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Mixed loyalties don't negate Australianness


In his Australia Day speech in 2006, Former Prime Minister John Howard spoke about Australian values which were based on 'a mix of Judeo-Christian ethics, the spirit of the Enlightenment and British political institutions and culture'.

Coloured ropes combineIt seems to have been a prevalent attitude at the federal level. Howard's words were echoed on numerous occasions by Tony Abbott, who in 2014 was happy to find $226 million for an expanded school chaplaincy program while slashing funds for education, aged and health care.

I can't help but wonder what this attempt to narrowly and exclusively define our democratic values means for many non-Christian, non-British migrants whose ancestral homelands never experienced a Western European style enlightenment.

That includes many Catholics, Orthodox Christians and fast-growing Hindu and Buddhist populations.

For my own parents, becoming Australian meant being eligible to apply for a passport and receiving a citizenship certificate. It was the early 1970s, and my mother had spent most of her life in India. British political institutions were already familiar to her. I arrived in Australia at the ripe old age of five months. My first passport has the words 'unable to sign' typed in the signature section.

I learned Australian values by a process of gentle osmosis. Many Indigenous Australians learned these values in a less gentle fashion. Many were forcibly removed from their families in the most un-Christian manner, separated from their parents and from a culture far more Australian than British.

The first piece of legislation passed by the Commonwealth Parliament was the Immigration Restriction Act, which restricted migration to people with European heritage and white skin. Many existing settlers were former Irish convicts whose loyalties were hardly to the British Empire. Irish Catholics fought at Gallipoli and in other battles. However, this wasn't enough for them to be regarded as 'real' Australians.

In his ANZAC Day address in April 2015, Abbott acknowledged: 'History records that the Gallipoli campaign was a failure from the start'. He spoke highly of Keith Murdoch, who boldly wrote of the failure of British military tactics that cost so many Australian lives. But this didn't stop the Gallipoli generation from feeling British.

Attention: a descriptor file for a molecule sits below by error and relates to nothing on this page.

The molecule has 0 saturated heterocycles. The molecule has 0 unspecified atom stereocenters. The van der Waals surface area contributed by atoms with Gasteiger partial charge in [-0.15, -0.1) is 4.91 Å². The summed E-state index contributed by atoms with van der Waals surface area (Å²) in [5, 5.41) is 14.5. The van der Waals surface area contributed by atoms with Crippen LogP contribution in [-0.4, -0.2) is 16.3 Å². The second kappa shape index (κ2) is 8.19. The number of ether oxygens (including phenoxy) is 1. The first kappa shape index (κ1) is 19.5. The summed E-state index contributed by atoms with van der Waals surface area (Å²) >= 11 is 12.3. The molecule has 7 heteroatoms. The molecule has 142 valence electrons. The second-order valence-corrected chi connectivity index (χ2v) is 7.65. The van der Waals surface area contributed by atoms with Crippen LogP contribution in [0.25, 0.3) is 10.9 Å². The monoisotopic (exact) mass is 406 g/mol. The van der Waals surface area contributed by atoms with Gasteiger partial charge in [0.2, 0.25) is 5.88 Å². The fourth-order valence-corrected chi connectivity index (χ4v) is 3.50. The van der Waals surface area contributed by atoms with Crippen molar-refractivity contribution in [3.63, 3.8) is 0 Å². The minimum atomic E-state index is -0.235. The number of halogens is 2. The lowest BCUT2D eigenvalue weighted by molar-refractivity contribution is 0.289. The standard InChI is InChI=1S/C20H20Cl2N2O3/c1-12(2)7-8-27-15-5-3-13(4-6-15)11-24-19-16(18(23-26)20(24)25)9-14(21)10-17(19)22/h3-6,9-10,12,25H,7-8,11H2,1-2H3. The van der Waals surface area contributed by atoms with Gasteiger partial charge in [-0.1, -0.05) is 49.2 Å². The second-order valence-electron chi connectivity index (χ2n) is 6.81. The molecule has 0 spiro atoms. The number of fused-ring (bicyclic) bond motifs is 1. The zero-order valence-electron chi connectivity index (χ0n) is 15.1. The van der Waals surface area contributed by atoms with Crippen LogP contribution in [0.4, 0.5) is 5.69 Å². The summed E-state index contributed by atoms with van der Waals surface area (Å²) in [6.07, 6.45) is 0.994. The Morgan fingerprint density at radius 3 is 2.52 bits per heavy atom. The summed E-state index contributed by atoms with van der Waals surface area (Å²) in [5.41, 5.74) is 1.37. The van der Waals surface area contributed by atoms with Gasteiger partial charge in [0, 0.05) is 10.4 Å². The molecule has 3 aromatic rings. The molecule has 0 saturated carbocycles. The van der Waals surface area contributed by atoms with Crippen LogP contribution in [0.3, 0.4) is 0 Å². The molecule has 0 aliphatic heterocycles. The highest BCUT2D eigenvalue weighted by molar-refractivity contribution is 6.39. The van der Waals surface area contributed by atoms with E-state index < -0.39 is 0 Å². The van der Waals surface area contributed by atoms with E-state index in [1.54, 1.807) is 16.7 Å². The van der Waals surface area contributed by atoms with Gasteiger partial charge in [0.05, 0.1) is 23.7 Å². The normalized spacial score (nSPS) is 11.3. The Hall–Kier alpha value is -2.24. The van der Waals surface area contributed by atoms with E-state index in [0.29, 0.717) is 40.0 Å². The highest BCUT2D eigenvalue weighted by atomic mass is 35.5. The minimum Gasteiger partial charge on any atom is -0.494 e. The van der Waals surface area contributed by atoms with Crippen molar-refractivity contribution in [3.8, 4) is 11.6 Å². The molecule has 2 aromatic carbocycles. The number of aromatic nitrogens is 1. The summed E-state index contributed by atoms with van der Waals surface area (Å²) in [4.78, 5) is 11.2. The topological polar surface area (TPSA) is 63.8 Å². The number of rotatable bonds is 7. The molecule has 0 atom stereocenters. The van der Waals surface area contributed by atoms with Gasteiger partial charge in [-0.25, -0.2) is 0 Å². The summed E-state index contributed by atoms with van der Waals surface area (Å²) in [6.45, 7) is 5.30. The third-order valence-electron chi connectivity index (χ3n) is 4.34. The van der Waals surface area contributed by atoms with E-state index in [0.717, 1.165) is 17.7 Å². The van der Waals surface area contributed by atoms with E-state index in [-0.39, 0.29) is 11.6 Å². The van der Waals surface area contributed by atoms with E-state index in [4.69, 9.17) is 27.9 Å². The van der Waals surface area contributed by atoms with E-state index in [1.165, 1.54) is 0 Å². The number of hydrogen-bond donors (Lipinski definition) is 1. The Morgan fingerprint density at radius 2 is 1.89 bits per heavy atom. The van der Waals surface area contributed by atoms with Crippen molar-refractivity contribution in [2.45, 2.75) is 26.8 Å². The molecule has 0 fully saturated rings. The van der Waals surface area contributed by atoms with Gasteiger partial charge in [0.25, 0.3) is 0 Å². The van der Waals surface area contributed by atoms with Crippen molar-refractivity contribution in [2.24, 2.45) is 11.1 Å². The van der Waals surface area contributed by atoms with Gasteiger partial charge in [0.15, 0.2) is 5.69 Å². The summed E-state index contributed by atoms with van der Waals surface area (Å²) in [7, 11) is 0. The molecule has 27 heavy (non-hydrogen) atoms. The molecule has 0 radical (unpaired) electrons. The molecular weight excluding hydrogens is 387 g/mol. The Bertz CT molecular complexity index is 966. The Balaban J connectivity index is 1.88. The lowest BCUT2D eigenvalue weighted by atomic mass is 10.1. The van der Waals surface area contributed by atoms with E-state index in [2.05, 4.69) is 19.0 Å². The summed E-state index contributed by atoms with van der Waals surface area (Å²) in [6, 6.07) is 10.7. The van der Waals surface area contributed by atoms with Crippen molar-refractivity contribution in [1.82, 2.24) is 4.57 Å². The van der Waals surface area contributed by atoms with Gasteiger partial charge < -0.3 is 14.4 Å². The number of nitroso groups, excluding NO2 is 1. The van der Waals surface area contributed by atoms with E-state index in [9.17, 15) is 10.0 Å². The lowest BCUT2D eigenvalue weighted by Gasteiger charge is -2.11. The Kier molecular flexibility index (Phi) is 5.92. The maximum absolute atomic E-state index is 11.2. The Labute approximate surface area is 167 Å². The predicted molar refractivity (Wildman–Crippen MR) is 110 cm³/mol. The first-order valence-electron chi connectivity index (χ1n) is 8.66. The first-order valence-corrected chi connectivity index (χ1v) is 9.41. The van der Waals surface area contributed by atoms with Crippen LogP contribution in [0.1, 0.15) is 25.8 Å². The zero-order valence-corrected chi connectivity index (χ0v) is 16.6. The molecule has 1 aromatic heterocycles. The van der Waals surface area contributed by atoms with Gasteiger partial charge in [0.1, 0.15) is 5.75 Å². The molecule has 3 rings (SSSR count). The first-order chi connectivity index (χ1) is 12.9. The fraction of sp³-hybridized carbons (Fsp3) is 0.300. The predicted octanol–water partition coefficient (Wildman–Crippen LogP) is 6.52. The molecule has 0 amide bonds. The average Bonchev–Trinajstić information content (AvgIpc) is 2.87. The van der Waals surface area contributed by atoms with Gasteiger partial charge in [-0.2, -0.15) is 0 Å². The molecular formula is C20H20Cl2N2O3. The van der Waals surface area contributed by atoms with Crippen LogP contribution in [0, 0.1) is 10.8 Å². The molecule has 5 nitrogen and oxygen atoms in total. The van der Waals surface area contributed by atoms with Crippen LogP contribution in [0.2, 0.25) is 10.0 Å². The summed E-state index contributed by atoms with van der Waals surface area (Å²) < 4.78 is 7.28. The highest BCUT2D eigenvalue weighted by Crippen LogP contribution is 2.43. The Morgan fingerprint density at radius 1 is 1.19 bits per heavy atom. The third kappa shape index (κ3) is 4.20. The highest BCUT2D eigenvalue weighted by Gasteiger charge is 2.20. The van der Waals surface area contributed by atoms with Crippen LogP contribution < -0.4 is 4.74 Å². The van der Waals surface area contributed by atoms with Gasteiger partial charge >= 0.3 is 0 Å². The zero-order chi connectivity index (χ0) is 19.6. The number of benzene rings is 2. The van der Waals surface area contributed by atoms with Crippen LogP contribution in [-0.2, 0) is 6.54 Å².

In 2010 Frank O'Shea wrote for the Canberra Times about Irish Australian returned soldiers causing major controversy when they marched in 1920 under the Australian flag, not the Union Jack. In doing so, they effectively declared that 'they had fought for Australia rather than for Britain ... the Irish in Australia were Australians as well as Irish whereas the loyalists were British first and Australian second'.

Australian nationalism was co-opted by a marginalised group to assert their rejection of dominant loyalties. Catholics were accused of having a dangerous transnational loyalty to Rome by detractors who themselves had more loyalty to London than Australia.

Refugees were also subjected to prejudice, largely due to the perceived threat of terrorism. In a chapter for the 2009 book Lines in the Sand, Geoffrey Brahm Levey and Dirk Moses recalled how politicians and tabloid journalists succumbed to popular prejudice against European Jewish refugees in the 1940s and 50s, despite the fact that Jews had settled in Australia since 1788 and had achieved high office.

European Holocaust survivors were treated as queue-jumpers. Their loyalties to the British Empire were questioned. Many were regarded as having sympathies with Zionist militias in Palestine (then under British mandate) responsible for violent attacks and assassinations on senior British officials.

Jewish refugees were also regarded as unable to be assimilated. 'The Liberal Member for Henty in Victoria, H.B. Gullett, for instance, declared that "We are not compelled to be a dumping ground for people whom Europe has not been able to absorb for 2000 years".' These sentiments were repeated in parliament, on the opinion pages and in letters to the editor of mainstream newspapers.

And if you're wondering why this all resonates today, consider this statement by the authors:

'Jews then, were regarded in terms that were eerily similar to the attitudes towards Muslims in Australia today: as queue jumping refugees, economically parasitical, clannish, and associated with terrorism. "Frequently the [Jewish] terrorist violence in Palestine", one historian noted, "was linked, irrationally but potently, to the prospect of Jewish refugee migration to Australia."'

So much for our Judeo-Christian heritage.